Hillary Clinton’s Rules for Women

The former of secretary of State laid out a few best practices for women in a new interview with <em>Glamour</em>.

National Journal
Lucia Graves
Aug. 7, 2014, 9:16 a.m.

A sad real­ity of Hil­lary Clin­ton’s ca­reer ad­vice for wo­men is that it’s all about men. How to nav­ig­ate the sex­ist taunts that arise in the work­place, how to be less of a per­fec­tion­ist (be­cause men don’t both­er), and how to handle double stand­ards sur­round­ing ap­pear­ance and dress.

The former sec­ret­ary of State presen­ted this guid­ance in an in­ter­view with Glam­our Ed­it­or-in-Chief Cindi Leive, which will ap­pear in full in the magazine’s Septem­ber is­sue. In it, Leive tells Clin­ton many young wo­men don’t want to run for of­fice, that they think it’s a blood sport, to which Clin­ton eas­ily replies: It is. Be­low is her best ad­vice on how to do it any­way.

1. Play the long game.

“It doesn’t have to all hap­pen when you’re young — I mean, one of the most power­ful wo­men in Amer­ic­an polit­ics is Nancy Pelosi. She had five chil­dren. She didn’t go in­to polit­ics un­til her young­est child was in high school…. That’s one of the great things about be­ing a wo­man in today’s world: You have a much longer po­ten­tial work life than our moth­ers or our grand­moth­ers did.”

2. Prac­tice pub­lic speak­ing.

“If you’re not com­fort­able with pub­lic speak­ing — and nobody starts out com­fort­able, you have to learn how to be com­fort­able — prac­tice. I can­not over­state the im­port­ance of prac­ti­cing.”

3. Ask for help.

“Too many people … have this deep-seated fear that if they ask for help, they will be thought less of. In my [view], they’ll be thought more of.”

4. Don’t be per­fect, be will­ing to learn.

“You don’t have to be per­fect. Most men nev­er think like that. They’re just try­ing to fig­ure out what’s the open­ing and how they can seize it.”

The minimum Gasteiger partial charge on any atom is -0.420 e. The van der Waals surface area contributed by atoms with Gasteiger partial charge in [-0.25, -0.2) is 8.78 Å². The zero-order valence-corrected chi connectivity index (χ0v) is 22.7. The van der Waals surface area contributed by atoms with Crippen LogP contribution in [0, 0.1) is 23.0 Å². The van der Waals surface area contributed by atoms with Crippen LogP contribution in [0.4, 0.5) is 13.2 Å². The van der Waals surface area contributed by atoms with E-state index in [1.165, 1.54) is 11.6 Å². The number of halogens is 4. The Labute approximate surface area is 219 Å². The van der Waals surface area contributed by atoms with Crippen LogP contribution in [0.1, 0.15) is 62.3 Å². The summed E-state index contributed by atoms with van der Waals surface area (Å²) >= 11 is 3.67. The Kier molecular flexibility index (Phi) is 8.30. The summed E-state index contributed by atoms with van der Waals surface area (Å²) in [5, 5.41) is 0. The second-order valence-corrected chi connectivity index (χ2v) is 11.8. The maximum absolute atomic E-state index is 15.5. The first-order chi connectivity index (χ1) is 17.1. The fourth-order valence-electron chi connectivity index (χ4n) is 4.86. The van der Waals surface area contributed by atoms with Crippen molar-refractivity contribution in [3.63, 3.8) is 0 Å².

5. Don’t be rattled by sex­ism, but do stand up for oth­er wo­men.

“I have gen­er­ally not re­spon­ded [to sex­ist com­ments] if it’s about me. And I have re­spon­ded if it’s about some­body else, be­cause if wo­men in gen­er­al are be­ing de­graded, are be­ing dis­missed, then I can re­spond in a way that demon­strates I’m not tak­ing it per­son­ally but I’m really ser­i­ous about re­ject­ing that kind of be­ha­vi­or.”

6. Your ap­pear­ance shouldn’t mat­ter, but it does.

“I mean, clearly people should meet an ac­cept­able threshold of ap­pro­pri­ate­ness!… But I think that for many wo­men in the pub­lic eye, it just seems that the bur­den is so heavy … it takes a lot of time.”

7. Listen to oth­ers in the work­place.

“Keep­ing your head down and do­ing the best job you can in the be­gin­ning gives you the op­por­tun­ity to be eval­u­ated on the basis of the con­tri­bu­tions you are mak­ing. I of­ten would listen more than talk in my early meet­ings with people.”

8. But not too much.

“At the same time, you can­not be afraid to present your­self.”

9. For­get in­sults.

” … You just have to de­cide you’re go­ing to fol­low Elean­or Roosevelt’s max­im about grow­ing skin as thick as the hide of a rhino­cer­os, and you have to be in­cred­ibly well pre­pared — bet­ter pre­pared [than a man], ac­tu­ally … and you have to have a sup­port group around you, be­cause it can be really a bru­tal ex­per­i­ence.”

10. If you think you don’t want to run, think again.

” … There are many ways to be in­flu­en­tial. I mean, you can work for politi­cians … or in gov­ern­ment and make a dif­fer­ence.”

Marina Koren contributed to this article.
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